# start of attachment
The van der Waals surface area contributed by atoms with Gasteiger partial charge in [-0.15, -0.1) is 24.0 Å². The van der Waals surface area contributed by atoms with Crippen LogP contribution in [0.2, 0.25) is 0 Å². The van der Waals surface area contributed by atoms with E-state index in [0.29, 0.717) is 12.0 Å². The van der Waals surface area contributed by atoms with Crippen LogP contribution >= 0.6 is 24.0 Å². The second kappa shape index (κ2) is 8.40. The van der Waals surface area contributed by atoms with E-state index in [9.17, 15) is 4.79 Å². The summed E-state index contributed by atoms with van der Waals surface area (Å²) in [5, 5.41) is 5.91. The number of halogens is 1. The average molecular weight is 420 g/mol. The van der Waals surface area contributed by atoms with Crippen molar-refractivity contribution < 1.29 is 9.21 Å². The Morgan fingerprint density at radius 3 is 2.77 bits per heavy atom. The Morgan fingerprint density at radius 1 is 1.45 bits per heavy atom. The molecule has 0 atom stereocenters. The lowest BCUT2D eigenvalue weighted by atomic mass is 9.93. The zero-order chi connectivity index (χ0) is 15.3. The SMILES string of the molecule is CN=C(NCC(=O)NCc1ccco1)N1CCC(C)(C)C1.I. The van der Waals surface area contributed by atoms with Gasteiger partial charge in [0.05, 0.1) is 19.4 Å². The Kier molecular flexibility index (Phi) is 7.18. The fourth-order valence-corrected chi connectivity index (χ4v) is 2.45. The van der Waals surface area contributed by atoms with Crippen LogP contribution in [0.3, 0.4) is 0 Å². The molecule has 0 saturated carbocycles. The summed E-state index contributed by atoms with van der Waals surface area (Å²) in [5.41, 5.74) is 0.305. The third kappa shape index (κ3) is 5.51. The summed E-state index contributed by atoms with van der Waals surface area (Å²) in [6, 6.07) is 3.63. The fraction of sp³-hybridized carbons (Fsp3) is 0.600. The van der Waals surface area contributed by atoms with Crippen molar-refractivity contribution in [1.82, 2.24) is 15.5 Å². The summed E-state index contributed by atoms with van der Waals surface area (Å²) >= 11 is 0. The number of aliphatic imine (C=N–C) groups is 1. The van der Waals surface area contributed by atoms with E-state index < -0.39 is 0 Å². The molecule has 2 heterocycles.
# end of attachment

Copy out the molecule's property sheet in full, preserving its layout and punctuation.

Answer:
The van der Waals surface area contributed by atoms with Gasteiger partial charge in [-0.15, -0.1) is 24.0 Å². The van der Waals surface area contributed by atoms with Crippen LogP contribution in [0.2, 0.25) is 0 Å². The van der Waals surface area contributed by atoms with E-state index in [0.29, 0.717) is 12.0 Å². The van der Waals surface area contributed by atoms with Crippen LogP contribution >= 0.6 is 24.0 Å². The second kappa shape index (κ2) is 8.40. The van der Waals surface area contributed by atoms with E-state index in [9.17, 15) is 4.79 Å². The summed E-state index contributed by atoms with van der Waals surface area (Å²) in [5, 5.41) is 5.91. The number of halogens is 1. The average molecular weight is 420 g/mol. The van der Waals surface area contributed by atoms with Crippen molar-refractivity contribution < 1.29 is 9.21 Å². The Morgan fingerprint density at radius 3 is 2.77 bits per heavy atom. The Morgan fingerprint density at radius 1 is 1.45 bits per heavy atom. The molecule has 0 atom stereocenters. The lowest BCUT2D eigenvalue weighted by atomic mass is 9.93. The zero-order chi connectivity index (χ0) is 15.3. The SMILES string of the molecule is CN=C(NCC(=O)NCc1ccco1)N1CCC(C)(C)C1.I. The van der Waals surface area contributed by atoms with Gasteiger partial charge in [0.05, 0.1) is 19.4 Å². The Kier molecular flexibility index (Phi) is 7.18. The fourth-order valence-corrected chi connectivity index (χ4v) is 2.45. The van der Waals surface area contributed by atoms with Crippen LogP contribution in [0.3, 0.4) is 0 Å². The molecule has 0 saturated carbocycles. The summed E-state index contributed by atoms with van der Waals surface area (Å²) in [5.41, 5.74) is 0.305. The third kappa shape index (κ3) is 5.51. The summed E-state index contributed by atoms with van der Waals surface area (Å²) in [6, 6.07) is 3.63. The fraction of sp³-hybridized carbons (Fsp3) is 0.600. The van der Waals surface area contributed by atoms with Crippen molar-refractivity contribution in [1.82, 2.24) is 15.5 Å². The summed E-state index contributed by atoms with van der Waals surface area (Å²) >= 11 is 0. The number of aliphatic imine (C=N–C) groups is 1. The van der Waals surface area contributed by atoms with E-state index < -0.39 is 0 Å². The molecule has 2 heterocycles.